Jewish Leaders Are Turning Against Obama on Israel

Terror attack in Tel Aviv, 2013.  Source.

American Jewish leaders who supported the Oslo Accords or have criticized Prime Minister Benjamin Netanyahu are now strongly challenging the Obama Administration’s policy toward Israel. It’s the latest sign of a growing consensus in the Jewish community that the President’s vindictive approach toward Israel is unfair and overreaching.

Rabbi Haskel Lookstein, head of the Kehilath Jeshurun synagogue and the Ramaz Day School in Manhattan, was an early supporter of the left-leaning Israeli party Meimad, and its American equivalent, Shvil Hazahav, which supported the Oslo Accords.

But last week, in an email to his Upper East Side congregants, Lookstein criticized President Obama’s plan for “reassessing the Israel/United States relationship.” Rabbi Lookstein then strongly endorsed an article by syndicated columnist Charles Krauthammer, who wrote that “there is zero chance” that a peaceful Palestinian state could be established “now or even soon.” Krauthammer derided “the crushing disappointment of the Obama administration and its media poodles at the spectacular success of the foreign leader they loathe more than any other on the planet. The consequent seething and sputtering are understandable, if unseemly. Blaming Netanyahu for banishing peace, however, is mindless.”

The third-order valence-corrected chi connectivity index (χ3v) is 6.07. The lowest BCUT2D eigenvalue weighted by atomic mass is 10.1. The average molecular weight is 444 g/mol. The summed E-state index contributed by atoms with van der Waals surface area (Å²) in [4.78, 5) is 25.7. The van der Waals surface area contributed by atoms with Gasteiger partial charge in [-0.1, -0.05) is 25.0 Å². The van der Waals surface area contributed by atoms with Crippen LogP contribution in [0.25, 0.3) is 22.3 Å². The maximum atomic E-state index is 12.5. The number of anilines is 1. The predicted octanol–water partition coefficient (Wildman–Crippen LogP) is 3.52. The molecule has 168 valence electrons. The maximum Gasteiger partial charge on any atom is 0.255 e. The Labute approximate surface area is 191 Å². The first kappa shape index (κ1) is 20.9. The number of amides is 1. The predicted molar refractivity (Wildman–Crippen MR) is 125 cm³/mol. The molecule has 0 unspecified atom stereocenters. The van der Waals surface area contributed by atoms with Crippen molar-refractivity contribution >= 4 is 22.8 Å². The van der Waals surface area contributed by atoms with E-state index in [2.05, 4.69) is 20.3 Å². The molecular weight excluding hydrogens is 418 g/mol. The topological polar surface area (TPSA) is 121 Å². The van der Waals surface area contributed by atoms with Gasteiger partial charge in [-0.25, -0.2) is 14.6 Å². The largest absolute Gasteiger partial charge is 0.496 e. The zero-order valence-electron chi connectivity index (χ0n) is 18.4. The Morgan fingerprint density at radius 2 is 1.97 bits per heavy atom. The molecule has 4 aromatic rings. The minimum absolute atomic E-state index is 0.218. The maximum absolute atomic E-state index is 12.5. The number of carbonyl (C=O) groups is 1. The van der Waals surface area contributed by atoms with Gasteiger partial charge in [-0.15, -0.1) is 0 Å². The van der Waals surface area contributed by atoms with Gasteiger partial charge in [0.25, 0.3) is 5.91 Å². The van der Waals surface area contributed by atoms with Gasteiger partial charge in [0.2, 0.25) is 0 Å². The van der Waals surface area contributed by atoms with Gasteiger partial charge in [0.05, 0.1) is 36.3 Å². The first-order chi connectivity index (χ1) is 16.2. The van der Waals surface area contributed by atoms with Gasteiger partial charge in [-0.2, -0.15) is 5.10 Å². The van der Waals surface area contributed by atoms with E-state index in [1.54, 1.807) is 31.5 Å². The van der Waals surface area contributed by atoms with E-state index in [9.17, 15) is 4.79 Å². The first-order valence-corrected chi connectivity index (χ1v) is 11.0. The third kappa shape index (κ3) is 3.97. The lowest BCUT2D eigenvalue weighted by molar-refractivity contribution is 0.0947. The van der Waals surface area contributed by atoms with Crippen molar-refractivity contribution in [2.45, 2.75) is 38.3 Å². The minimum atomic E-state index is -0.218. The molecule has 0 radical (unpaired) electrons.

Rabbi Lookstein wrote that the Krauthammer column “presents with utmost clarity an assessment of the reassessment. It deserves the attention of all of us.”

Abraham Foxman, national director of the Anti-Defamation League, was outspoken in his criticism of Prime Minister Netanyahu’s plan to address Congress. But this week, Foxman said he was “even more troubled” by the “statements now coming out of the White House calling for a reassessment of policy toward Israel.” While disagreeing with some of the prime minister’s statements and actions, Foxman emphasized that “none of this, however, justifies what we are hearing from the Obama Administration. Their reactions raise deeper questions about their intentions and perspectives”…

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